NRC inspects nuclear plant

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Special to the Citizen

The U.S. Nuclear Regulatory Commission (NRC) reports there were no findings of safety significance from a quarterly inspection of activities at the Crystal River Nuclear Plant, known as CR-3.

The announced inspection was conducted in June and covered a range of activities and procedures.

The process consisted of observations by NRC inspectors, interviews with Duke Energy personnel, reviews of procedures and records and walking through the plant.

The inspectors assessed management oversight of the site’s transition to decommissioning status. They reviewed the CR-3 organization, staffing levels and worker qualifications to ensure safe storage of radioactive materials is not adversely impacted.

The plant was evaluated for readiness in case of adverse weather, including flood and hurricane warnings.

Inspectors also reviewed programs for the safe wet storage of spent nuclear fuel and systems used to support fuel pool cooling. They also observed work activities associated with the processing, packaging, storage and shipment of radioactive waste.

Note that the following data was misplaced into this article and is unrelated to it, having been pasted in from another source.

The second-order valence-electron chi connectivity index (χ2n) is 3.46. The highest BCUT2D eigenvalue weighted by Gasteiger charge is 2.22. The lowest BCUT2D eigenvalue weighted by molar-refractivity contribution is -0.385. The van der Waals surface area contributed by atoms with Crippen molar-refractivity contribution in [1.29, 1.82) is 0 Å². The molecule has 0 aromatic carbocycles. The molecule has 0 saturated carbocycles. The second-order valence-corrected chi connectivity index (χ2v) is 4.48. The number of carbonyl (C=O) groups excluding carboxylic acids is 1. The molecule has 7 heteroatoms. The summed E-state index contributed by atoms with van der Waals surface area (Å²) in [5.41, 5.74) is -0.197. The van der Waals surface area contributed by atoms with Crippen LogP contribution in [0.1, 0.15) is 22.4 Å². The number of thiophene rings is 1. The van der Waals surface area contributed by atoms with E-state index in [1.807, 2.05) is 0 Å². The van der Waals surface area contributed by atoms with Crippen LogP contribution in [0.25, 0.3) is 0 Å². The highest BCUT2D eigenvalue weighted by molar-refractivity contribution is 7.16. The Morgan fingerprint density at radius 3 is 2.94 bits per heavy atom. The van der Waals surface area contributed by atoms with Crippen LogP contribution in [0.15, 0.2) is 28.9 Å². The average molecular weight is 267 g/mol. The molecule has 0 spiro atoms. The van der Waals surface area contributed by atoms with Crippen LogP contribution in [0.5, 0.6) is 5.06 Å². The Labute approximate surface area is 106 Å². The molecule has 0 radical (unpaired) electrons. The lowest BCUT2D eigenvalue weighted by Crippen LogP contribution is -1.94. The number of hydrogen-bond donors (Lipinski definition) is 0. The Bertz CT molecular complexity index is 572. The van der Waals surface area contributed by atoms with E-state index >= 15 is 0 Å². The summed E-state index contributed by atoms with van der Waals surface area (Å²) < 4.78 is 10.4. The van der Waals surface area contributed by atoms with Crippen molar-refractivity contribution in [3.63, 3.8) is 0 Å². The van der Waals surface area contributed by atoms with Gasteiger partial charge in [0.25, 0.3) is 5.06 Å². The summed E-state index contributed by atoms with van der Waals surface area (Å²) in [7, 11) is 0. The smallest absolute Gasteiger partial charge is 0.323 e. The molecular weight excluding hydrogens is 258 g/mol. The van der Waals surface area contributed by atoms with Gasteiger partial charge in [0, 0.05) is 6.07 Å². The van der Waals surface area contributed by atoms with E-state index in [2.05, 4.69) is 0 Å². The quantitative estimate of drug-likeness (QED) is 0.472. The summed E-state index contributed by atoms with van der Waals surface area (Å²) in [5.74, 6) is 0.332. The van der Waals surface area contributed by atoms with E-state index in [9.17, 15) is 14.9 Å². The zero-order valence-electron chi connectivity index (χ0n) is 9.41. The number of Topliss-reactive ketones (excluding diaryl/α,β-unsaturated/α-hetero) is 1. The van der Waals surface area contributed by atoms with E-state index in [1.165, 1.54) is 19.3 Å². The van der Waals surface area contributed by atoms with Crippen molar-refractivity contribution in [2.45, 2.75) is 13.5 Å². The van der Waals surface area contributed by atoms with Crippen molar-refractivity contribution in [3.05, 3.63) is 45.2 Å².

The team noted that staffing at CR-3 continued to decrease and that Duke has a staffing plan in place that continues to the time when the plant will be in SAFSTOR status. Duke is continuously reviewing staffing levels.

SAFSTOR is the decommissioning process selected by Duke. Under SAFSTOR, often considered “deferred dismantling,” a nuclear facility is maintained and monitored in a condition that allows the radioactivity to decay in dry storage.

Afterward, the plant is dismantled and the property decontaminated.

“The inspector said that though CR-3 has been shut down for more than four years, rigor is still evident in our processes and administrative controls,” Duke spokeswoman Heather Danenhower said. “This feedback is important to us. We remain committed to decommissioning our plant safely and cost-effectively.”

She said the next NRC inspection is expected later this month. This inspection will focus on the system abandonment process and containment building weather-proofing activities.

“We plan to continue to perform quarterly inspections at Crystal River until the site gets into a SAFSTOR (mothballing) status and permanent shutdown technical specifications are in place,” said NRC spokesman Neil Sheehan. “This should occur sometime in 2015.

“After that, we will transition to yearly on-site inspections, while at the same time maintaining ongoing communication with the plant,” he said. “Of course, if we become aware of any issues we can perform additional on-site reviews.

“We would plan to have an inspector on hand for any significant activities.”

Contact Chronicle reporter Pat Faherty at 352-564-2924 or pfaherty@chronicleonline.com.